Oct 16 2012 3:00pm

Refining the Rake as Hero: Georgette Heyer’s Devil’s Cub

A reread of Devil’s Cub by Georgette HeyerFor her next work of derring-do, Georgette Heyer decided to try something new: rather than simply reuse characters and toss them into another story, as she had in These Old Shades, she would write a direct sequel to that popular book, telling the story of Avon and Leonie’s son, Alistair, Marquis of Vidal, who appears to have inherited the very worst of both of their parents. If the derring-do of duels and parties and high stakes gambling and elopements somewhat resembles the previous book, and if Alistair has certain traits in common with Avon, Devil’s Cub is a very different sort of book from its predecessor. Partly because its heroine, Mary Challoner, is a very different sort from Leonie.

It also marks a very different sort of reading experience for me than for many of the other Heyers, since it contains a hero that I really, really, really, but really should not like. And yet I do.

Alistair, Marquis of Vidal, begins the novel with a cold-blooded murder, casually leaving the corpse on the side of the road. He is annoyed that anyone would ask him to do something about the corpse. He then continues with heavy gambling, shooting someone who accuses him of cheating at dice, racing his curricle while drunk, and, oh yes, seducing one of his social inferiors. This all proves to be too much for his father, who orders Vidal out of England. A still fairly drunk Vidal plans to take the girl with him; her sister, Mary Challoner, unaware that Vidal is heading for France, attempts to trick him, hoping this will infuriate him enough to drop the seduction. It does infuriate him; he decides to abduct and rape Mary instead, choking her hard enough to leave bruises on her neck.

His first rape attempt is abruptly stopped by Mary’s severe case of seasickness (which, to Vidal’s credit, he nurses her through.) Once they reach land, however, he says, “...by God, I’ll take you!” and rakes his eyes over her body.

He was advancing towards her. She brought her right hand from behind her, and leveled the pistol. “Stand where you are!” she said. “If you come one step nearer, I shall shoot you down.”

He stopped short. “Where did you get that thing?” he demanded.

“Out of your coach,” she answered.

“Is it loaded?”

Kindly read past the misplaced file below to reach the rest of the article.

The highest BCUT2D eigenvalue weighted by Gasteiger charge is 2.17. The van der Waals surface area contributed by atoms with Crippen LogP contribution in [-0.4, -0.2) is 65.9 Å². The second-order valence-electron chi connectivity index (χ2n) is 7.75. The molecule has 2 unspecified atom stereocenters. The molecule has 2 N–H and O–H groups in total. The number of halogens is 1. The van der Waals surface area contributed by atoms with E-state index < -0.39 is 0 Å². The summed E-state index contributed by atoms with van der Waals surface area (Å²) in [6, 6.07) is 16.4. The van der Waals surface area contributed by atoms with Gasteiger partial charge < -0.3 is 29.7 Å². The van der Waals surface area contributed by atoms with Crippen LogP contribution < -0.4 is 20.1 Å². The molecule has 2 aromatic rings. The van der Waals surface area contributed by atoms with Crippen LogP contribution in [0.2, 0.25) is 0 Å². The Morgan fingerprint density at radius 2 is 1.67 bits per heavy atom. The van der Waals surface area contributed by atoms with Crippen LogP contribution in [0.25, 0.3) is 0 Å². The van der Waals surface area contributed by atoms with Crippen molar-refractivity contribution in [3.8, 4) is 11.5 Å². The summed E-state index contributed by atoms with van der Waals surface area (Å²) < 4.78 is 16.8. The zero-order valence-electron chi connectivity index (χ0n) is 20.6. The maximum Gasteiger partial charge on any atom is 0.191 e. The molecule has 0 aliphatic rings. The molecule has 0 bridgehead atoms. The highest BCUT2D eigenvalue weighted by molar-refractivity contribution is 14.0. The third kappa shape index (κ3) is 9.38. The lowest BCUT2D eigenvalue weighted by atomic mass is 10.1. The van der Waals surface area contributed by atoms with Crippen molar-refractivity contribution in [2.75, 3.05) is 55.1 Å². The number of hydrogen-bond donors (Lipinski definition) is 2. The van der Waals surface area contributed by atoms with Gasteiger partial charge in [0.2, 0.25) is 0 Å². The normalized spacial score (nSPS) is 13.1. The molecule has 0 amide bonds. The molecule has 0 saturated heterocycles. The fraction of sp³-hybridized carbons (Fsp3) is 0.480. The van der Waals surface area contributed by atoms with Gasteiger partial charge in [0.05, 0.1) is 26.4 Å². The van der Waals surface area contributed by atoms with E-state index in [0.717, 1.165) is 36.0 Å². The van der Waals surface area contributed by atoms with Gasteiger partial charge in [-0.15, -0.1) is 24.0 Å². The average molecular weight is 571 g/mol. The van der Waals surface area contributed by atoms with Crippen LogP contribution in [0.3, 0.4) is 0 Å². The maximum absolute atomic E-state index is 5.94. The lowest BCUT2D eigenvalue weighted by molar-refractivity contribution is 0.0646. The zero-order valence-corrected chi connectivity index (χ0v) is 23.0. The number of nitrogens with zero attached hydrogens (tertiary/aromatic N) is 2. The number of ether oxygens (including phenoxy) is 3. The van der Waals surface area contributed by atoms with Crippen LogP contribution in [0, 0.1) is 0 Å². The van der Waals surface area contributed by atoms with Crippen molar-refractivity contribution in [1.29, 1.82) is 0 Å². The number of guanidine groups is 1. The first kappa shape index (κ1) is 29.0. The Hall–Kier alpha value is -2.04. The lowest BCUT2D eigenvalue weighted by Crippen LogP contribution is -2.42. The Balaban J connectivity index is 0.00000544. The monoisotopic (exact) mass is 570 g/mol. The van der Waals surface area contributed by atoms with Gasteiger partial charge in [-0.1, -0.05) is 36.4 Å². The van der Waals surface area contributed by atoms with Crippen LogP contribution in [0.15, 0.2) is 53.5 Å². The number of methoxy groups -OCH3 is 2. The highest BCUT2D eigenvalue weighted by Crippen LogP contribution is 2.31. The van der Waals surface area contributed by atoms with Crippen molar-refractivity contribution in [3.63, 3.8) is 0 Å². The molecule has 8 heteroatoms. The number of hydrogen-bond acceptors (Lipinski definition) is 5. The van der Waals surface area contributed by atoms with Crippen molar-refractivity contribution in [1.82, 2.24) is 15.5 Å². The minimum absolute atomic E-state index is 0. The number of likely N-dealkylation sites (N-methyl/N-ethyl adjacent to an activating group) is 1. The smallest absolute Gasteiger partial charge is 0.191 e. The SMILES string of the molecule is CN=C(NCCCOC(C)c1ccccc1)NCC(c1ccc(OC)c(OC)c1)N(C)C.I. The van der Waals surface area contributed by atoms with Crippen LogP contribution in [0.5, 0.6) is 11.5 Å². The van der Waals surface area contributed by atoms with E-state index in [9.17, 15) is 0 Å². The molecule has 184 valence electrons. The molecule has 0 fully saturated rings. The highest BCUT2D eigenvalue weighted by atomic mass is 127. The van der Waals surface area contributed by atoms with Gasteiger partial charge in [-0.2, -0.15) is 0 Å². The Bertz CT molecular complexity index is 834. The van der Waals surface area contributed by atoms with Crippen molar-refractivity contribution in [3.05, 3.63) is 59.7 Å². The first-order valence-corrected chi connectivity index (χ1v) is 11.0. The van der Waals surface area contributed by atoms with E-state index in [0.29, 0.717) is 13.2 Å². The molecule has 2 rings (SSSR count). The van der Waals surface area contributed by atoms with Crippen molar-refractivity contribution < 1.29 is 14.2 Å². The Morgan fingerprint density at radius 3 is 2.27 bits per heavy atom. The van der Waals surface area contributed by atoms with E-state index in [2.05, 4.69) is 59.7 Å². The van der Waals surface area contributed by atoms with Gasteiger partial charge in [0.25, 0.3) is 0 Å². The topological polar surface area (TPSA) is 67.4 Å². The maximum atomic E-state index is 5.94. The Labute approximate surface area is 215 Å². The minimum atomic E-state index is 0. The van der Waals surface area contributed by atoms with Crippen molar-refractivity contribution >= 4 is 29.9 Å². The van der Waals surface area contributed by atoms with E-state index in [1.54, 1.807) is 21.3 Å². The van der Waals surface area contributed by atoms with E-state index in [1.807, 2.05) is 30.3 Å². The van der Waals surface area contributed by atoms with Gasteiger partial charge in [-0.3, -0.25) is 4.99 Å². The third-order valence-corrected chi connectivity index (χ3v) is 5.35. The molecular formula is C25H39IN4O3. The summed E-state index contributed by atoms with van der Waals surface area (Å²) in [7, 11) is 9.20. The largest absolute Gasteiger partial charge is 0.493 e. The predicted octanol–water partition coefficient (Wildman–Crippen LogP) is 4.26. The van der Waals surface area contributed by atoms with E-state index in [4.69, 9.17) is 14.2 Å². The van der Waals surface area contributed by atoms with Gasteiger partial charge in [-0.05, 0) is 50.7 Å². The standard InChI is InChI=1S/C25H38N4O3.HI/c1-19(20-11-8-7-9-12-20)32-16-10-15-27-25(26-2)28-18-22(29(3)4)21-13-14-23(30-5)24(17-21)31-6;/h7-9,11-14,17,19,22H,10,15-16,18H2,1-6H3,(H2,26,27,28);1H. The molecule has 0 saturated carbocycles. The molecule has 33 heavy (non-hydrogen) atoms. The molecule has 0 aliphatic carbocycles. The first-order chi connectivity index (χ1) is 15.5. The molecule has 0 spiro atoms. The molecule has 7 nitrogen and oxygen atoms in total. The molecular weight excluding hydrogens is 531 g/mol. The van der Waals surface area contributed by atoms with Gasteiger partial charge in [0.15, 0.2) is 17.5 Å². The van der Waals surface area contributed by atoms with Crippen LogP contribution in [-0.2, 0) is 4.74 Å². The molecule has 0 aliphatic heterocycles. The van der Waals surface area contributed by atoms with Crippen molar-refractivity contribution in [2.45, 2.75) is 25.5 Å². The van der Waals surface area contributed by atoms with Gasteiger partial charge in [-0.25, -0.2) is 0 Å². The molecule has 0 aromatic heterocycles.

“I don’t know,” said Miss Challoner, incurably truthful.

He began to laugh again, and walked forward. “Shoot then,” he invited, “and we shall know. For I’m coming several steps nearer, my lady.”

Miss Challoner saw that he meant it, shut her eyes, and resolutely pulled the trigger. There was a deafening report and the Marquis went staggering back. He recovered in a moment. “It was loaded,” he said, coolly.

After this, convinced that Miss Challoner is a woman of character and virtue (trying to save a sister=the behavior of a trollop; shooting a gun=virtuous), Vidal insists on marrying her. Miss Challoner, aware that Vidal does not love her, refuses, and their romance begins.

Vidal does assure us and Miss Challoner—more than once—that it is not his custom to “abduct respectable young females,” later assuring us that he does not “ruin persons of your quality,” and, a third time, “I don’t ruin ladies of your quality.” So, just lower and middle class vulgar women then. That’s good to know.  

So. Murderer. Alcoholic. Drunken curricle driver. Abductor and rapist of women.

And yet... I find myself liking him, even as I know I really, really, really shouldn’t.

I know.

Heyer is of course playing with the bad boy image here. Vidal is undoubtedly the worst of her bad boys that turn out to be heroes, and is even worse than some of her bad boys who would turn out to be, well, bad boys. She does not make the mistake of having Vidal become completely repentant (at the end of the book, he has to reminded of the name of one of the men he previously shot, and shows complete indifference to his victim’s fate.) But she does show us, early on, hints of minor redemption and hope for his character. Vidal may leave corpses on the road, to the despair of some of his peers (Charles James Fox, in a nice little historical cameo, claims that finding the corpse would distress the ladies, and thus, the servants really ought to remove it), but he also speaks to his cousin frankly and clearly and gives her excellent advice. The man he murders is a robber; the second man he shoots is a drunk who is way out of line, and Vidal does not kill him. It’s very little, I know. But something.

But his real redemption begins when he recognizes the qualities of Mary Challoner.

Mary is one of Heyer’s best heroines: practical, resourceful, blessed with a saving grace of a sense of a humor. She is not the only Heyer heroine to shoot a gun, but she is the only Heyer heroine to do so in defense of her own life. Dhe is intelligent enough to realize her danger – and intelligent enough to recognize that a man who was planning to seduce her sister, and threatened rape, is not a man who has fallen in love with her, and not someone she should risk marrying, even if she is falling in love with the man behind the rake. She takes practical steps to avoid this fate.